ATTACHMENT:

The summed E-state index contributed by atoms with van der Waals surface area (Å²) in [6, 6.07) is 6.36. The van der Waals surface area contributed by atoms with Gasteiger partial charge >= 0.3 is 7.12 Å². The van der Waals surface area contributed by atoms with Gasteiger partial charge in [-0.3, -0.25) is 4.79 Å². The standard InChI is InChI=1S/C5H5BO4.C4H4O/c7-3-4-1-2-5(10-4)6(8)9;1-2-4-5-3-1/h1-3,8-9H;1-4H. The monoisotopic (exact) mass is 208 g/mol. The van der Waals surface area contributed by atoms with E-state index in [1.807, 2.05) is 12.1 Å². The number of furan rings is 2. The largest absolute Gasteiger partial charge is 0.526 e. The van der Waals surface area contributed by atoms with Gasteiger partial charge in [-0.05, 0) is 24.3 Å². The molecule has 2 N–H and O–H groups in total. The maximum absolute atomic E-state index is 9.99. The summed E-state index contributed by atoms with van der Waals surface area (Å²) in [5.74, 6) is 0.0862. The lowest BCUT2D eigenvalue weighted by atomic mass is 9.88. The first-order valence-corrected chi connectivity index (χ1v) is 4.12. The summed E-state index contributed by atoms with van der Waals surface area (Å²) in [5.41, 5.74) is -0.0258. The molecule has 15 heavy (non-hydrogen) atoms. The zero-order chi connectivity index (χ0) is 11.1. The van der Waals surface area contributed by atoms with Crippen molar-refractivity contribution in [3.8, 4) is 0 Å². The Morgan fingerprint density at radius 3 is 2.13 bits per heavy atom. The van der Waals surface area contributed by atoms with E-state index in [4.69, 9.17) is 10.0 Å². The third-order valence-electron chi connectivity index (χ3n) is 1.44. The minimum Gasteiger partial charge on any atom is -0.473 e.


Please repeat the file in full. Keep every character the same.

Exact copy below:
The summed E-state index contributed by atoms with van der Waals surface area (Å²) in [6, 6.07) is 6.36. The van der Waals surface area contributed by atoms with Gasteiger partial charge >= 0.3 is 7.12 Å². The van der Waals surface area contributed by atoms with Gasteiger partial charge in [-0.3, -0.25) is 4.79 Å². The standard InChI is InChI=1S/C5H5BO4.C4H4O/c7-3-4-1-2-5(10-4)6(8)9;1-2-4-5-3-1/h1-3,8-9H;1-4H. The monoisotopic (exact) mass is 208 g/mol. The van der Waals surface area contributed by atoms with E-state index in [1.807, 2.05) is 12.1 Å². The number of furan rings is 2. The largest absolute Gasteiger partial charge is 0.526 e. The van der Waals surface area contributed by atoms with Gasteiger partial charge in [-0.05, 0) is 24.3 Å². The molecule has 2 N–H and O–H groups in total. The maximum absolute atomic E-state index is 9.99. The summed E-state index contributed by atoms with van der Waals surface area (Å²) in [5.74, 6) is 0.0862. The lowest BCUT2D eigenvalue weighted by atomic mass is 9.88. The first-order valence-corrected chi connectivity index (χ1v) is 4.12. The summed E-state index contributed by atoms with van der Waals surface area (Å²) in [5.41, 5.74) is -0.0258. The molecule has 15 heavy (non-hydrogen) atoms. The zero-order chi connectivity index (χ0) is 11.1. The van der Waals surface area contributed by atoms with Crippen molar-refractivity contribution in [3.8, 4) is 0 Å². The Morgan fingerprint density at radius 3 is 2.13 bits per heavy atom. The van der Waals surface area contributed by atoms with E-state index in [4.69, 9.17) is 10.0 Å². The third-order valence-electron chi connectivity index (χ3n) is 1.44. The minimum Gasteiger partial charge on any atom is -0.473 e.